During the practice “Above the Sky,” held in cooperation with the Icelandic Association for Search and Rescue and the police on the Breiðamerkurjökull glacier, a rescue man runs from a TF-LÍF helicopter from the Icelandic Coast Guard.
The Icelandic Coast Guard (ICG) is a 24/7 civilian law enforcement agency that is a unique instrument of Iceland’s national security. Since Iceland is the only NATO member without a standing military, it is a good thing the ICG’s new motto is “Always Prepared.”
While it can trace its history to the 15th century, the ICG was formally established on 1 July 1926, when the Icelandic government acquired the vessel Thor from the Westman Islands’ Rescue Association. Today, the ICG is under the auspices of the Ministry of Justice and Ecclesiastical Affairs and since 2005 has been headed by Coast Guard Director General Georg Kr. Lárusson.
Currently, the ICG has an end strength of 250 personnel from 15 different Icelandic labor unions. Just like the U.S. Coast Guard, “everyday, personnel of the ICG deal with varied tasks, and no two days are the same.”1
According to its official website, ICG missions and tasks include:
• Search and rescue
• Maritime safety and security surveillance
• Law enforcement in the seas surrounding Iceland
• National defense
• Fisheries control and enforcement
• Pollution surveillance and response
• Natural resource and ecology protection
• Salvage and rescue diving
• Hydrographic surveying and nautical charting
• Bomb disposal
To perform these missions, the service has a small surface fleet of four patrol vessels—the Thor, Tyr, Baldur, and Ægir—augmented by two Aerospatiale Super Puma AS-332L1 helicopters and one TF-SIF Bombardier DASH 8-Q314 aircraft that is used for search and rescue, ice patrol, and medical evacuation.
Located at the National Rescue Center in Reykjavik, the ICG’s headquarters consists of administrative offices, the Hydrographic Department, Bomb Disposal Unit, and Logistics and Operations Center. The National Rescue Center is crucial to conducting operations along Iceland’s nearly 3,000 miles of coastline.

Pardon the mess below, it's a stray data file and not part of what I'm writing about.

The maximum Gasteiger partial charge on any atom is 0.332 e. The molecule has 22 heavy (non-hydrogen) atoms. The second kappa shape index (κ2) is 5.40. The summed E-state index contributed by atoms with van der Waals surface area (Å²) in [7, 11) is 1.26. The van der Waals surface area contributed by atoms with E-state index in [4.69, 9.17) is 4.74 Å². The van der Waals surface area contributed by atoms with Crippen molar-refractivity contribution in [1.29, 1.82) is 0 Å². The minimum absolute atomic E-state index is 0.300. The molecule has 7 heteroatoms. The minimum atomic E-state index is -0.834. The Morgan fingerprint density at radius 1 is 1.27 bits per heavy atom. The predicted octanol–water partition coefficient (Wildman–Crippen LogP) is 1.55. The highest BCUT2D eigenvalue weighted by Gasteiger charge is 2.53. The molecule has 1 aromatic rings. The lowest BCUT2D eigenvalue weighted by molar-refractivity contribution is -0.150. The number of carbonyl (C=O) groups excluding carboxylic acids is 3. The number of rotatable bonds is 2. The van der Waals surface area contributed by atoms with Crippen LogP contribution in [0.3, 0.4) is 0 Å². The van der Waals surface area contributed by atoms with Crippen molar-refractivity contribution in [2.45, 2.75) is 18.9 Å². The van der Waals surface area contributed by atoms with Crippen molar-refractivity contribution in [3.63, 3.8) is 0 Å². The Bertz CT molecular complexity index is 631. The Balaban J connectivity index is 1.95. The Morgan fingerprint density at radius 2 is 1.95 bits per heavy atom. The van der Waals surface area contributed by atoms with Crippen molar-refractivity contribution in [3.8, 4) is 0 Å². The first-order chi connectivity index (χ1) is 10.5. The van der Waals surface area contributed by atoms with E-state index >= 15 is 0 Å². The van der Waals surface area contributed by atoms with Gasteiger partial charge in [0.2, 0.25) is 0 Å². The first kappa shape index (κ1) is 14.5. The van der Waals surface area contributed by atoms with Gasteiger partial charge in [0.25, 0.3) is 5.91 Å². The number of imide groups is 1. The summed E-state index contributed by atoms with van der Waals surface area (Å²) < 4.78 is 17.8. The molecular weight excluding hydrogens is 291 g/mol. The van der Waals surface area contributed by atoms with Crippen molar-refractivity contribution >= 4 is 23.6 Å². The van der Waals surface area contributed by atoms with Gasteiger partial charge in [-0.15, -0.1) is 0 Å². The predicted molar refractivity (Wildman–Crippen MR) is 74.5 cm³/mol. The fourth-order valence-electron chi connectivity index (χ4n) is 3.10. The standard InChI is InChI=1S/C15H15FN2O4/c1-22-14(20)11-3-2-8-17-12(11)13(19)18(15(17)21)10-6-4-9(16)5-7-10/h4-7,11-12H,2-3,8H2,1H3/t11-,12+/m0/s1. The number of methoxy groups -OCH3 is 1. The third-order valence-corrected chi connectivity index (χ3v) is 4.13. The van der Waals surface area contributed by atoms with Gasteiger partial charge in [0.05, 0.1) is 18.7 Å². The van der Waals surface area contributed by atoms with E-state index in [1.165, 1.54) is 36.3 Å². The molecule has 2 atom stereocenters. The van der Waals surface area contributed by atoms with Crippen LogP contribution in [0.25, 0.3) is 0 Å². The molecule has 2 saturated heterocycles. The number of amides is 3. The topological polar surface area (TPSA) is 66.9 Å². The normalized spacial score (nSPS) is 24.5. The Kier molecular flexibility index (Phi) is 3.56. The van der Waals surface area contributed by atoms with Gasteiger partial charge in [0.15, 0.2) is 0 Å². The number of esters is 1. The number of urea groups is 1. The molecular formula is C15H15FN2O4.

The ICG has been key to maintaining strong relations between Iceland and the United States after closure of Naval Air Station Keflavik in 2006, as evidenced by recent visits from senior U.S. officials. In October 2017, Secretary of the Navy Richard V. Spencer met with officials from the ICG during his first official overseas trip. U.S. Coast Guard Vice Commandant Admiral Charles Michel also visited that month, “to honor the Icelandic Coast Guard, the crew of the Icelandic Marine Research Institute vessel Árni Friðriksson, ISAVIA [the national airport and air navigation service provider] flight crew, and the Icelandic Joint Rescue Coordination Center for their heroism in saving the lives of three U.S. citizens lost at sea off Iceland in July 2017.”
The ICG also is crucial to Iceland’s contributions to NATO. According to the ICG, “It is responsible for operational defense tasks in Iceland including but not limited to operation of NATO-Keflavik Air Base, Security Zones, Iceland Air Defense Systems, its remote radar and communication sites, including Communication and Information Systems. Host nation support is provided for all Allied visiting forces operating in Iceland.” No other NATO coast guard is tasked with such operations, and it is no small feat given the ICG’s small size and inventory of high-demand, low-density platforms.
The relationship between the U.S. and Icelandic Coast Guards is a healthy one and is a model for coast guard-to-coast guard cooperation around the globe. These close ties are expected to be strengthened in the years ahead given the resurgence of a belligerent Russia.
1. The Icelandic Coast Guard “Always Prepared.”
2. “USCG Honors Icelanders for Heroism,” U.S. Embassy in Iceland, 12 October 2017.
Mr. Dolbow is editor of The Coast Guardsman’s Manual, 11th edition, published by the Naval Institute Press, and a senior acquisitions editor for professional development books at the U.S. Naval Institute.